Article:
Pre-empting mental illness in children
Dr. Rudolf Uher’s research is making a difference on the lifelong impact of mental health by giving children the tools they need to counter issues like anxiety early on.
Foundation: Dr. Uher’s research project, Families Overcoming Risks and Building Opportunities for Well-Being, is a new way to look at pre-empting mental illness. It examines genetic “sensitivities” in families with parents who have existing mental illnesses. Over the course of the next 10 years, Dr. Uher and his team will closely follow 300 children and adolescents to determine their susceptibility to three major mental illnesses: schizophrenia, bipolar disorder and severe depression.
Inspiration: Throughout his career, Dr. Uher has mainly worked with adults. Many are parents who become concerned when they see some early warning signs of mental illness in their children. “They know that mental illness or the disposition to it runs in families. And some of them see some early signs, and say, ‘Oh, he’s just like me’ or ‘She’s just like me’ and are worried he or she will also develop this disease.”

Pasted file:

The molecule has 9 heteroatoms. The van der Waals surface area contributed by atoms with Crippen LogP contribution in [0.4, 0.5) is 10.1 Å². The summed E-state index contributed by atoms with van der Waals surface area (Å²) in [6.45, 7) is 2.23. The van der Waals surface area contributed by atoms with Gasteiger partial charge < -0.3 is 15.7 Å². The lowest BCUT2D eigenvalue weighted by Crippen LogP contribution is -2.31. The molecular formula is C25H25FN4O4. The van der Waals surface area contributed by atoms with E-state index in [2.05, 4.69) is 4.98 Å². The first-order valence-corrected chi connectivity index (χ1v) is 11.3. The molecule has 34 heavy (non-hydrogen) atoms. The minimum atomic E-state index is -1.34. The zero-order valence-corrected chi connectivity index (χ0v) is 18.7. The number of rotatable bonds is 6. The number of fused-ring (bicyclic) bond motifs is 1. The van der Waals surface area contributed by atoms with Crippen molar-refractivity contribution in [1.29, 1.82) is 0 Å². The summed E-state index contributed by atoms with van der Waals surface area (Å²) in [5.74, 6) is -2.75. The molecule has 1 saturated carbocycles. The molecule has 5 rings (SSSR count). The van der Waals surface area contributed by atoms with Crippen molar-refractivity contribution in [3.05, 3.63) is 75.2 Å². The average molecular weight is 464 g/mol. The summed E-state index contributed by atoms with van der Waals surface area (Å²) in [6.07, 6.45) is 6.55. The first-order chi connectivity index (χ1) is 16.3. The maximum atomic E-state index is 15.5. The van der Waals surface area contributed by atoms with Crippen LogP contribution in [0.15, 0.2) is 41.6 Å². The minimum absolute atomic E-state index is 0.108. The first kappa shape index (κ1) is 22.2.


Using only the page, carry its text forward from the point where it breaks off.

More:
In his words: “It was early on in my career when I realized that the mental side of health was so powerful that it will override everything else. This is really the core puzzle we need to solve now to improve the health of the whole population.”
Why it matters: In addition to the impact these mental illnesses have on people’s lives, there’s a financial price tag as well: these three major mental illnesses cost Canada more than all cancers combined. By identifying mental illness early on, treatment can begin earlier, providing a greater chance of altering a person’s life trajectory.